The leading cause of death for Americans between 18 and 45 isn’t COVID-19 or car accidents — it’s fentanyl overdoses. With a majority of the chemicals in fentanyl produced in China, the Drug Enforcement Administration is now calling on the Chinese government to crack down on the supply chain networks producing the illegal drug.
“We would like China to do more,” DEA administrator Anne Milgram told CBS News. “For example, we need to be able to track every shipment of chemicals that’s coming out of those Chinese chemical companies and coming to Mexico. Right now, we can’t do that.”
To stop fentanyl from getting into counterfeit drugs, the DEA is focusing on what’s called precursor chemicals — the ingredients needed to make fentanyl. Milgram said the materials are made in China then shipped to Mexican cartels before arriving at the U.S. border.
The DEA has seized 2,100 pounds of precursor chemicals from January 2021 to March 2022, Milgram said. It’s enough to make one billion potentially lethal doses, but Milgram knows her agency is not getting all of it.
“This is what we worry about,” she said. “That’s part of why we are so focused right now on stopping the chemicals coming out of the Chinese chemical companies. If we can go as far upstream as possible to China, we have a much better chance of stopping it ever being made in Mexico.”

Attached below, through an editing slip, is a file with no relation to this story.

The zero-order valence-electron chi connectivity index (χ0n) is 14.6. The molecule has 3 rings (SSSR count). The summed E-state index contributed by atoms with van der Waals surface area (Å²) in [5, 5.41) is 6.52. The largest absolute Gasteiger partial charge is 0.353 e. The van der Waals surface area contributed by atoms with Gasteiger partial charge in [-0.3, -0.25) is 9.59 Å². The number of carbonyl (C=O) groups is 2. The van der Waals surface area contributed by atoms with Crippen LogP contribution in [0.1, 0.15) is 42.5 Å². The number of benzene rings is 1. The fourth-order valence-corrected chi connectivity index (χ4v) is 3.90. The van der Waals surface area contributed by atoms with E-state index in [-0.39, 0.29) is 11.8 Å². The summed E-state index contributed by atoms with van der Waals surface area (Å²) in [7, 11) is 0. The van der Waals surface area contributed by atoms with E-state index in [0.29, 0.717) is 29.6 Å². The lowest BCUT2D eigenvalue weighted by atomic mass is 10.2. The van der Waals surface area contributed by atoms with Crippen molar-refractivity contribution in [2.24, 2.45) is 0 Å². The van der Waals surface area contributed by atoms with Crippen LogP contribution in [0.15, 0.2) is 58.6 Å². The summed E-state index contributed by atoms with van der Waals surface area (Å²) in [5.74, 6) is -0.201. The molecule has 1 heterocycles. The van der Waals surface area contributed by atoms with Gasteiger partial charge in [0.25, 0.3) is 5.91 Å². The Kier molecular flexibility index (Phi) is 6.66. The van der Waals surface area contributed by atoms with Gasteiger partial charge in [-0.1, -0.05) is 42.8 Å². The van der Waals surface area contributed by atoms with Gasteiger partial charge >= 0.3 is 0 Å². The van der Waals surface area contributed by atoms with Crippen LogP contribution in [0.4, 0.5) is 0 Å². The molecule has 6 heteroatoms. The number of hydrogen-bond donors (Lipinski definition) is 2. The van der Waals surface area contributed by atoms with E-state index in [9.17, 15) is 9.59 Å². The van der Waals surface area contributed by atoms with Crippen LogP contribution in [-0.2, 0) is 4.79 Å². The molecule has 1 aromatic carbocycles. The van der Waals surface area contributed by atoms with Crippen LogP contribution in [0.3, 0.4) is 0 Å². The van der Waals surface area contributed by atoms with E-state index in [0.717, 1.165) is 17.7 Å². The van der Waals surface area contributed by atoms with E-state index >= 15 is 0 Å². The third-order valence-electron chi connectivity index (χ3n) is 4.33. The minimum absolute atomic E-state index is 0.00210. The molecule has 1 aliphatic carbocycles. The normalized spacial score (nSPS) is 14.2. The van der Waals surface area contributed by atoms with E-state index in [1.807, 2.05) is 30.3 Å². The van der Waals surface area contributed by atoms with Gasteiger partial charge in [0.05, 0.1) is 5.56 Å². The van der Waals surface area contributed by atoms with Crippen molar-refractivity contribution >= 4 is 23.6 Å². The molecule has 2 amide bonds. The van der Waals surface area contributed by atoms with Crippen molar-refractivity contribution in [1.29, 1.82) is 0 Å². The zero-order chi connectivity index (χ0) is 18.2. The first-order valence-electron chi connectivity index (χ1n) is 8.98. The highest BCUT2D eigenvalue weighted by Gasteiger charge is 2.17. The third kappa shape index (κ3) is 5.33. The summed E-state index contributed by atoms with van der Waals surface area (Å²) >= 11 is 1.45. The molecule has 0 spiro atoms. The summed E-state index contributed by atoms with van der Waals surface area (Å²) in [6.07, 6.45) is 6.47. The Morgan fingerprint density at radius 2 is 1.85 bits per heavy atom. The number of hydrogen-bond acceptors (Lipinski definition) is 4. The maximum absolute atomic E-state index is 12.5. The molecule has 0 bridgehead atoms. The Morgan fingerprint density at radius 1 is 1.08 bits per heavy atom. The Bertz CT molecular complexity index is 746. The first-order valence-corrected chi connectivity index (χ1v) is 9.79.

Milgram said Chinese chemical companies are currently the largest producer of precursor chemicals used to make fentanyl.
“There’s a relationship between these Chinese chemical companies and the criminal cartels in Mexico,” she said.
Milgram said that once the drugs make it to the border, “it is too late.”
“I can say with 100% assurance that the criminal drug cartels in Mexico will stop at nothing to get fentanyl into the United States,” she said.
Fentanyl’s threat to teens is also a concern because of how easily fentanyl-laced drugs can be bought online, Milgram said. Three quarters of teen overdose deaths in 2021 involved fentanyl, according to a study published in JAMA in April.
“We know that these fake counterfeit prescription pills are widely available on social media,” Milgram said. “If your child is on TikTok or Snapchat or Instagram or Facebook, drug dealers can access them there. And that — it’s almost like Uber Eats, being able right now in America to get a fake pill delivered to your doorstep.”
“There’s no question that within one or two clicks on a social media app, teens are ordering these drugs,” she said. “By and large, they’re not going out looking for fentanyl. They’re looking for a Xanax or an Adderall or an Oxy thinking they’re gonna get a prescription pill. They’re not thinking at all that they’re gonna get a pill that contains fentanyl.”
Four of 10 pills seized last year contained a deadly dose — 2 milligrams or more — of fentanyl, she said.
“The amount that could be on the tip of a pencil is enough to kill someone,” Milgram said.